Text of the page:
Direct speech (also known as quoted speech) refers to the direct quotation of something that someone else said. We generally use the past tense of reporting verbs (such as said, asked, told, remarked, etc.) to introduce the quotation.
When used in writing, we separate direct speech with quotation marks. (Note that American English uses double quotation marks ( “ ” ), while British English typically uses single quotation marks ( ‘ ’ ).)
If we are quoting an entire sentence, we set it apart with commas as we would for parenthetical information. For example:
- John said, “I’ll never live in this city again.”
- Mary told him, “I want to have another baby,” which took him by surprise.
- The other day, my daughter asked, “Mommy, why do I have to go to school, but you don’t?”
However, if we are quoting a fragment of speech that is used as an integral part of the overall sentence, then no commas are used. We still use reporting verbs in the past tense, though. For instance:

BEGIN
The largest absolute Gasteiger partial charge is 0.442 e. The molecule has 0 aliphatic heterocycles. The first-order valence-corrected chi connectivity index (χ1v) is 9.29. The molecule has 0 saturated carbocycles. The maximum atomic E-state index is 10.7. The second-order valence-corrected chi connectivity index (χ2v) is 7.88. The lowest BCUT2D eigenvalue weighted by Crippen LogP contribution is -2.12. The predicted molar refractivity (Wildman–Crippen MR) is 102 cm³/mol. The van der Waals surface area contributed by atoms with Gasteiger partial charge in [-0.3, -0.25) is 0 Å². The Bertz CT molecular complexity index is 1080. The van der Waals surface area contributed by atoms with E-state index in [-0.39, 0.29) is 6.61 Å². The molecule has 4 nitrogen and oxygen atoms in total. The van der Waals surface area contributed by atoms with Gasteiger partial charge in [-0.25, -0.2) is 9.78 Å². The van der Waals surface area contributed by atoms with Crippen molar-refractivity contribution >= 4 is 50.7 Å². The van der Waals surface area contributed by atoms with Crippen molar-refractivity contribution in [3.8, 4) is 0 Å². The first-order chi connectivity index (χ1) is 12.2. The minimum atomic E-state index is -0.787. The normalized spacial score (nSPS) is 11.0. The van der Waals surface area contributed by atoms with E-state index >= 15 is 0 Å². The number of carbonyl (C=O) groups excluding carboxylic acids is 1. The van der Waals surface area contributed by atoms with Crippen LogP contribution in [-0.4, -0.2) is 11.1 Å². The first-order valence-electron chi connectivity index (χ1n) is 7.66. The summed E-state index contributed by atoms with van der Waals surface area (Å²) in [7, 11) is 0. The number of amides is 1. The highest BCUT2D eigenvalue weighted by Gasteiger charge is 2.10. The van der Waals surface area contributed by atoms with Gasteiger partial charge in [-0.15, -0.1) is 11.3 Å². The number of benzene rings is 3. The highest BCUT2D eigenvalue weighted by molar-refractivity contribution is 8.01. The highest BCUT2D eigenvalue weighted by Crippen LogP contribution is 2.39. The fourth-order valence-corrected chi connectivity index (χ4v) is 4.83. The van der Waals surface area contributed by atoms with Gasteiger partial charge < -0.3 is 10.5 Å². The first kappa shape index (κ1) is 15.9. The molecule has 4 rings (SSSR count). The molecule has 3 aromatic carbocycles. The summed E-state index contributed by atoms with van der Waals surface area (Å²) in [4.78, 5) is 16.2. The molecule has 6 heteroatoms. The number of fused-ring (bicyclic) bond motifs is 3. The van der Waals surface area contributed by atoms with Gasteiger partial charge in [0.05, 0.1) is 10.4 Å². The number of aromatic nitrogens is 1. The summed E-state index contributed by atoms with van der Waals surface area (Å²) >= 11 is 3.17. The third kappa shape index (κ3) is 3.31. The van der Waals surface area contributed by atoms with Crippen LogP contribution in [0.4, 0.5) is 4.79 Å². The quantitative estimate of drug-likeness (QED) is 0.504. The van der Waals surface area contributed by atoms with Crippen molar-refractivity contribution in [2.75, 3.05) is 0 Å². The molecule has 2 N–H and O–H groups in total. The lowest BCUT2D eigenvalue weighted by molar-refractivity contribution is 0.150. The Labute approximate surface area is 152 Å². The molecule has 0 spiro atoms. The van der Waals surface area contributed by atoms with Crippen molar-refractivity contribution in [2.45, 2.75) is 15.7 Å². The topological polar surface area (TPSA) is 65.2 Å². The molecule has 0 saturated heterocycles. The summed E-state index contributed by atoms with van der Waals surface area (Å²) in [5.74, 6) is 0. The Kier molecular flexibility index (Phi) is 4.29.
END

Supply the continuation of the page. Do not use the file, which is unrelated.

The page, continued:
- John said he feels “really bad” about what happened.
Direct speech before a reporting verb
We can also put direct speech before the reporting verb. Again, we usually use a comma to separate the quoted text from the unquoted text, as in:
- “I can’t wait to see daddy,” my son said.
This rule also holds true if the reporting verb and the person attributed to the quotation appear in the middle of quoted text. Note that if the quoted sentence continues after the reporting verb, then we use a second comma to introduce the second part of the sentence. For example:
- “It will be a long time,” she remarked, “before we’re able to afford a house like this.”
However, if the quoted text after the reporting verb is a new sentence, then we use a period before the rest of the quotation, as in:
- “I hope we get there soon,” said Tom. “I’m tired of being stuck in this car.”
Finally, be aware that if a question mark or exclamation point is used in a quotation that appears before the reporting verb, then we do not use a comma at all:
- “Where are we going?” asked Sally.
- “This is going to be great!” Tom exclaimed. “I’ve always wanted to see Paris.”
End punctuation — American vs. British English